End up empty handed after the Wimbledon ballot? Not quite flush enough to rustle up some debenture seats? You don’t have to be there to enjoy all the action and atmosphere this summer – catch Wimbledon Tennis Championships coverage at the capital's many public screenings instead.
The arrival of the Wimbledon Tennis Championships is the first true sign of summer in London. It’s time of year for deuces, checking out the occupants of the Royal Box and, obviously, the Pimm’s. Whether you’re super invested in every single match outcome of Wimbledon 2019 or you just want to check out what all the fuss is about, it’s important to get your ticket-buying knowledge straight in your mind.
The good news is, it’s not too late to get your hands on tickets. The bad news is the patience required to get ahold of them – and the prices you have to pay may test even the stiffest of British upper lips.
Although it costs a pretty penny, there really isn’t anything like the Wimbledon experience. Here’s your guide for acing the ticket-buying minefield.
1. Try the ballot
Applications for the 2019 ballot opened on September 1 2018 and will close on December 31 2018 (the deadline to nab a Public Ballot application form is December 15). Sorry folks, this is not a simple transaction. There’s quite a lot of red tape involved. To apply, you need to fill in a public ballot application form on ACTUAL PHYSICAL PAPER, and send it in a stamped, self-addressed (DL-sized) envelope to AELTC, PO BOX 98, London, SW19 5AE. Once it’s received, they’ll post you ANOTHER application form to fill out and send to AELTC, PO BOX 67611, London, SW19 9DT. You might have better luck for 2020. Let’s move on...
2. Give Ticketmaster a go
Ticketmaster is the only official place you can go online for Wimbledon tickets, so beware of any others. Those that are made available aren’t too expensive but they do sell out incredibly quickly, so prepare to spend some time at a screen hitting ‘refresh’. Around 300 Centre Court and No 3 tickets are released on the site. These are split into two categories: returned tickets (released 48 hours before the day of play) and reserved tickets (released each morning for the following day’s play). There is a limit of two tickets per person. There’s also the resale of debenture seats (for business types and investors) on various sites. They go for thousands (two tickets start from around £1,169) so it’s a no-go for anyone on a budget.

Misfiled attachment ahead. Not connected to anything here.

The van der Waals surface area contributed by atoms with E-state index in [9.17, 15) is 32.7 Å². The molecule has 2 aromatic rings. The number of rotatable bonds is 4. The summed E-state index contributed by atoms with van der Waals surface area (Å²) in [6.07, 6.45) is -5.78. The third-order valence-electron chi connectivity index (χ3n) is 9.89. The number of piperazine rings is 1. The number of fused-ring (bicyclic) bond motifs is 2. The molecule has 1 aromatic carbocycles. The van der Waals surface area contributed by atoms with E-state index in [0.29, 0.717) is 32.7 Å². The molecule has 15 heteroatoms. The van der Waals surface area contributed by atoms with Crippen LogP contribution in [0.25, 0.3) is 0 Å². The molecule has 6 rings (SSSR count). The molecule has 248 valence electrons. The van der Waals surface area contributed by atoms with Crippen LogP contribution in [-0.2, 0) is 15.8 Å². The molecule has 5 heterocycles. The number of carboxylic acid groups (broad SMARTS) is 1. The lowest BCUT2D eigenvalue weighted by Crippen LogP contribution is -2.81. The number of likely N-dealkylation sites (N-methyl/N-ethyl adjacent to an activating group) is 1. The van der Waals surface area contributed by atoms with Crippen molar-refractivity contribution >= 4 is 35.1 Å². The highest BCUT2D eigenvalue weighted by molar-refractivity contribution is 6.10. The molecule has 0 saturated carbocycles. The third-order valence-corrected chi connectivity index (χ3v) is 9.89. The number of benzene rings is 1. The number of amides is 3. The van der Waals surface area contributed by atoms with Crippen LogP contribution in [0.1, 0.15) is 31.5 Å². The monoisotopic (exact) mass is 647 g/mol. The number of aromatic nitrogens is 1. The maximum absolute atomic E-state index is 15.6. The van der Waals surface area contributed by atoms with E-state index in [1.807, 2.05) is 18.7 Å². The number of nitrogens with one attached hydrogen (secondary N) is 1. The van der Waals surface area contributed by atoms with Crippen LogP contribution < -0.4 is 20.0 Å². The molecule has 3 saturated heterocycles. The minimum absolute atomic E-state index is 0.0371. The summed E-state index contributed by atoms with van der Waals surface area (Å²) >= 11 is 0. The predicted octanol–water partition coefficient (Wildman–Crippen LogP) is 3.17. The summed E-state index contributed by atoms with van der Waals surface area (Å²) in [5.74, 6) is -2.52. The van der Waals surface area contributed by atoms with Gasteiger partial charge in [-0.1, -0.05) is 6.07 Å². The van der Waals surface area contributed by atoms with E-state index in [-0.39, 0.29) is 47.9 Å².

3. Empty your pockets for… hospitality tickets
A very expensive and last-minute option for Wimbledon devotees. Available from providers such as Keith Prowse and Sportsworld (both officially licensed by the All England Lawn Tennis and Croquet Club, or AELTC), hospitality tickets are sold through corporate and ‘overseas’ packages. Packages start at £400 per person, and include options such as The Gatsby Club (complete with whisky and cigar bar) and The Speakeasy (featuring butler service and concierge).
4. Join the infamous QUEUE
The only real option for tennis fans on a budget. Around 500 tickets are available for Centre Court, No 1 Court and No 2 Court each day for those willing to brave ‘The Queue’ (on the Church Road side of Wimbledon Park), but there’s not much hope for the championship matches. All tickets for the last four days on Centre Court are sold in advance.
Trying The Queue option is a sport in itself: there’s a hefty process. Campers are woken up by stewards at 6am, asked to store their luggage, and then it’s time to join the line at Gate 3. You’re also given a ‘Queue Card’, marking your place in the line to stop queue skippers. Those at the front of the Queue will be given a wristband at 7.30am: no wristband means no ticket. If you can’t face the urban camping, you’ll need to arrive long before 9.30am. Ground admission is £8-£25 depending on the day. Once you’re in, you can purchase Centre Court and No.1 Court resale tickets for £10, with No.2 Court tickets for £5. Still confused? Check out the small print in the Wimbledon queuing guidelines.
© Rob Greig